It is indeed the season when Heck Of A Guy posts pertaining to Valentine’s Day or romance in general become especially popular. According to the web stats, these are among the current favorites:
This list has only one inclusion criteria, that the gratification produced by performing the activity with a sweetheart is (at least) ten times greater than if done alone or with a non-sweetheart sort of individual, and one exclusion criterion, that the activities are not ephemeral or conceptual (so, no fair listing “falling in love”). In addition, this list does not include exclusively romantic activities (so, there are no items such as “holding hands,” “gazing into one another’s eyes,” “having wild monkey sex on a picnic table at a roadside park,” even though those activities are indeed 10 times more fun with a sweetheart) because that would be way too easy.
These two examples are illustrative:
#1. Reading the Sunday papers in bed1
#8. Attending weddings, especially weddings of people to whom the social connection is just close enough to obligate attendance
This is the first chapter in a series of posts that tells the unlikely story of how Julie, my much-beloved, fiercely smart, extraordinarily sexy wife, and I fell in love and – two husbands, one wife, and two or three careers later – spent an outrageously wonderful 20 years together until she died in 1999 from cancer diagnosed the week of our wedding.2
Yep, my cynical take on a cynical response to Valentine’s Day has proven surprisingly popular throughout this pre-Valentine’s Day period.
More Of Giles Brindley is an introduction for and gateway to Giles Brindley – Extreme Show & Tell, a post which is the internet’s most comprehensive exposition on Professor Giles Brindley and Dr Brindley’s presentation at the 1983 Las Vegas meeting of the American Urological Association.
This was not your usual soporific PowerPoint lecture.
The central vignette of the post, which, remember, takes place in Las Vegas during an international medical society annual meeting, features (1) a farcical episode in which physicians and their spouses, dressed in formal attire, are beset with shock and awe by the sight of an exposed penis, (2) an important advance in basic physiology and the treatment of erectile dysfunction, and (3) a contribution to a major cultural shift.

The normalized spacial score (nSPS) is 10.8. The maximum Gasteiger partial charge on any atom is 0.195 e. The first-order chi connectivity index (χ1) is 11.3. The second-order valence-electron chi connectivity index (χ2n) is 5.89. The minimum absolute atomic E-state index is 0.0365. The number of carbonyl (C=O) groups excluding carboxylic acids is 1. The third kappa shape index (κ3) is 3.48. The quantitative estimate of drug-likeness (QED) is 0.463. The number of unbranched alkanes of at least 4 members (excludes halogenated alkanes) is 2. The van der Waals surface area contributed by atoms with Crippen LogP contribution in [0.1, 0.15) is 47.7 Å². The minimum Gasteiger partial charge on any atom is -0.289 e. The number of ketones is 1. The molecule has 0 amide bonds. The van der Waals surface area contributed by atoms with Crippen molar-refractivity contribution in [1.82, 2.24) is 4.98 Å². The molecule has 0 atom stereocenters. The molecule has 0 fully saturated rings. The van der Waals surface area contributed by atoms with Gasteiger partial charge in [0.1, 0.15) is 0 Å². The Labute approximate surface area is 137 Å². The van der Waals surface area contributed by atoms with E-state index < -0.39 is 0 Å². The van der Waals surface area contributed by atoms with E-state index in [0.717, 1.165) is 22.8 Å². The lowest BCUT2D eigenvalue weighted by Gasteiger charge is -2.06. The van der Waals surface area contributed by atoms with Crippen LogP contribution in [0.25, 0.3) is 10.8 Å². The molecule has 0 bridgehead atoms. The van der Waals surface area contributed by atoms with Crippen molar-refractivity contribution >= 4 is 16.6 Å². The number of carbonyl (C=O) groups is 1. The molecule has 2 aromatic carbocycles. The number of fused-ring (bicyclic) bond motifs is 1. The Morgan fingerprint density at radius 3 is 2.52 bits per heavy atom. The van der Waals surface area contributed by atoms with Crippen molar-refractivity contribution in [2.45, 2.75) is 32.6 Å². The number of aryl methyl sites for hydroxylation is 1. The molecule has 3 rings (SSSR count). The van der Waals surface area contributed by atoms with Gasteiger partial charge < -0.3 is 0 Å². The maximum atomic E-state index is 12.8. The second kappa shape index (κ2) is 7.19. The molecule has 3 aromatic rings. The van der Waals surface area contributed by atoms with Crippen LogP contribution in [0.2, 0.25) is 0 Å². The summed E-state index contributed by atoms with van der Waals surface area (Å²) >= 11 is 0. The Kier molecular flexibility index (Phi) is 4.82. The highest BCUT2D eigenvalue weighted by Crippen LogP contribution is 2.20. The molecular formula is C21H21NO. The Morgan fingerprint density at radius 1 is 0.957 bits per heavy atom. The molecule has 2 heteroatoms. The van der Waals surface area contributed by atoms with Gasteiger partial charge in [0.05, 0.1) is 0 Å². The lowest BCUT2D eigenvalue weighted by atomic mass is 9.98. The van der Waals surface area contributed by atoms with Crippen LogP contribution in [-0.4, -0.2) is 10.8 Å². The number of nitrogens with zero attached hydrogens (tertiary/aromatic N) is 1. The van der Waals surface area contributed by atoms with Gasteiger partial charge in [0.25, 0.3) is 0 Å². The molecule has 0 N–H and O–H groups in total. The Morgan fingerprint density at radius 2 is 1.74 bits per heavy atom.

Credit Due Department: The valentine atop this post is from Valentine’s Cards
- Among the always-read and always-savored sections of the Sunday papers were horoscopes (in which we didn’t believe), Dear Abby (whose advice we never heeded), Goren on Bridge ( a game I have never played), the column on coin collecting (a hobby of mine as recently as the three weeks following my tenth birthday), and all the comics (including those such as Funky Winkerbean, Gil Thorp, and Family Circus, for which there exists mathematical proof of incompatibility with humor, drama, or human interest beyond a macabre curiosity about why they were allowed to exist) [↩]
- Julie was also a prize-winning writer. This blog includes many other posts about her and the unlikely but true story of our romance (See Julie FAQ) as well as several of her short stories and other pieces. Most of Julie’s fully edited and buffed literary efforts are already available under the category, Julie’s Published. Julie’s Unpublished comprises a group of pieces I’ve found on her computer or in her office that range from workshop exercises to story fragments to projects set aside to finish at a later day to work that appears, at least to me, to be fully as polished and effective as her published stories. [↩]